We want to discuss how our business purpose, ‘ensuring a better built environment’, intrinsically links MBC Group to the process of design and construction, putting building compliance at the intersection of regulators, investors, planners, architects, developers, builders, and users.
Sir Winston Churchill famously once said, ‘we shape our buildings, thereafter they shape us’. The UK wartime leader had a penchant for good quotes, some of which remain in use today, like many of our historical buildings, they stand the test of time. Since humanity first emerged, we have been shaping our homes to influence and reflect us, while fulfilling the basic function of providing shelter from the storm. Most would agree that the built environment has a fundamental effect on our wellbeing, our life opportunities, and the sustainability of the surrounding environment.
So what did Building Surveyors ever do for us?
We are constantly surprised at how little our role is understood, which often leads to the familiar refrain levelled at the Romans (for any Life of Brian fans out there). We should try to address this right off the bat, so here is our explanation;
- Our building surveyors have been trained to understand and interpret building regulations, such as the National Construction Code (NCC), the role is significant and spans all property types
- Our building surveyors provide professional advice on both the design and construction of new buildings as well as the restoration of existing ones, while ensuring all plans are compliant with the appropriate regulations and being responsible for the safety of the building
- Our building surveyors inspect the design and construction process from the start, including issuing Construction Certificates right through to completion, the role is critical to the successful outcome of a development
- As accredited certifiers, MBC Group’s building surveyors can also be responsible for issuing Occupation Certificates that consider the safety and wellbeing of all users, if the OC is withheld then the building cannot be used until the surveyor is satisfied that it is compliant
We begin with the end in mind…
As you can imagine, the building surveyor role is complex and, dependent upon what they are engaged as, can sit within a quasi-public official space (if engaged as Principal or Accredited Certifier, they are ultimately responsible to NSW Fair Trading, with statutory obligations and functions under the Building and Development Certifiers Act 2018, the Environmental Planning and Assessment (EP&A) Act 1979 and other legislation). Given this level of regulation and complexity for the role, let alone the detailed construction projects we are involved with, how does MBC Group approach the conundrum of private interests and public accountability? For us, every project is different, but our approach remains the same by always beginning with the end in mind. From our overall experience there is a collective need and desire from all stakeholders to achieve the best built environment, notwithstanding the constraints of time, budget, and regulations. It is clear to us that wellness and quality of life are critical outcomes for the leading participants, whether it is through policy, planning or product.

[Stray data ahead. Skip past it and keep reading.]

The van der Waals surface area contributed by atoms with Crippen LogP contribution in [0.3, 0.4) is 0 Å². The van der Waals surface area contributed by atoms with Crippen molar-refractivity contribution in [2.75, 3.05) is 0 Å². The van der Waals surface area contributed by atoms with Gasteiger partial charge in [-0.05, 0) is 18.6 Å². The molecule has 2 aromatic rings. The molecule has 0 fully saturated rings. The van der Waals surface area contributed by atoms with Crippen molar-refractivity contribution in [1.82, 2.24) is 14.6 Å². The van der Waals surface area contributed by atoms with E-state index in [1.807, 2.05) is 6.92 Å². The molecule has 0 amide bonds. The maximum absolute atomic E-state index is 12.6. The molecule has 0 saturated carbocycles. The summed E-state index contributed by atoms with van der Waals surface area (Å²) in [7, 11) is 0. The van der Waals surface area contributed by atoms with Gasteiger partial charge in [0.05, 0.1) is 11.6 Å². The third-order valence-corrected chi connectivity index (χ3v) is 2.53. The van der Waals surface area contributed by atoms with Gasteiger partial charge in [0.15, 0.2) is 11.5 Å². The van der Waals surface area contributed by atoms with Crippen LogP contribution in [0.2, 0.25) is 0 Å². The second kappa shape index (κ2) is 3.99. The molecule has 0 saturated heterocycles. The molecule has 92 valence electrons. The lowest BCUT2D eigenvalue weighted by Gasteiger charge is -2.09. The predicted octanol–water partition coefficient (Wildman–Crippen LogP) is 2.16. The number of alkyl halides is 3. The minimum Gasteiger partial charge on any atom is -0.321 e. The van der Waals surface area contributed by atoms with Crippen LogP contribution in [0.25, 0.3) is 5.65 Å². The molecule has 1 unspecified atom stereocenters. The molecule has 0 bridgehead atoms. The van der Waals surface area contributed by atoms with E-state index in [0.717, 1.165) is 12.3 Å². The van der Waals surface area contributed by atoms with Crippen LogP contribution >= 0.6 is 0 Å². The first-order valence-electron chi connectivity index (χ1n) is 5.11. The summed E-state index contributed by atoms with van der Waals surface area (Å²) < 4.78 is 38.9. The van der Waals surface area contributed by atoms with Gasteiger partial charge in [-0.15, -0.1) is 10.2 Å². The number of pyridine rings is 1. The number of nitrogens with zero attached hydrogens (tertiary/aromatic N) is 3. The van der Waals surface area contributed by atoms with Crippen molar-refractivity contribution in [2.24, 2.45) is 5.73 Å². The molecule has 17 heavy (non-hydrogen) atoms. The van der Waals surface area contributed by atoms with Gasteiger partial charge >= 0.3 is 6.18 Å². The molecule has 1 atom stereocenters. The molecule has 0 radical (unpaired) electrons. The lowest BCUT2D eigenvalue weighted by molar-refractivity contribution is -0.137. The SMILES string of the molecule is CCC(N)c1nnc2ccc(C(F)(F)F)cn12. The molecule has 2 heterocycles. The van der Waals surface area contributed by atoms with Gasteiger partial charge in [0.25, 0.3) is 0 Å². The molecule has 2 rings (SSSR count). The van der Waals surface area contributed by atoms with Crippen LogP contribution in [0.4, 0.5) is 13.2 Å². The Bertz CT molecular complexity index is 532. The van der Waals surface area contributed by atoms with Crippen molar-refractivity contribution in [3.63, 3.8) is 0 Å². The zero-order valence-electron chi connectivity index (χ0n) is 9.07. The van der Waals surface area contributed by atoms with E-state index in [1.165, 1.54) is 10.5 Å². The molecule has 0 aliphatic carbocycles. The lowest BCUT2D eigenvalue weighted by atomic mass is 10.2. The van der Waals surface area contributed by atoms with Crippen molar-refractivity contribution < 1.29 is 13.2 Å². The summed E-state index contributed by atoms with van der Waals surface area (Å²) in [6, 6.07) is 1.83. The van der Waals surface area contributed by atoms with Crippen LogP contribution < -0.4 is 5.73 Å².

Our project landscape – an ever-expanding universe
Engaging architects or designers is often seen as something out of reach to most people, reserved only for those who can afford it, but this type of engagement represents only a small part of how we all live in an eco-system of design and architecture. Whether living in a multi-residential apartment block or working in a multi-storey office tower, we are consumers of architecture. Walking to the mall or catching the train to work, we consume public design and planning. As consumers we should all have a personal stake in best practice, demanding rigour and accountability in the creation of our environments. These are the minimum expectations that are placed upon building surveyors in both the private and public spaces we inhabit.
We can see that Governments and regulators are finding better ways to position happiness, wellbeing, and sustainability at the heart of policy making. Our clients, such as developers, are embracing quality of life, community integration and affordability. The key trends we are seeing through our engagements are connected, localised lifestyles, wellbeing through better design, and greater alignment with government initiatives. Increasingly, we work with developers across all our market sectors who realise that there are opportunities for efficiency when they embrace the planning and reporting of social impacts and wellbeing, working with building surveyors from the design concept onwards.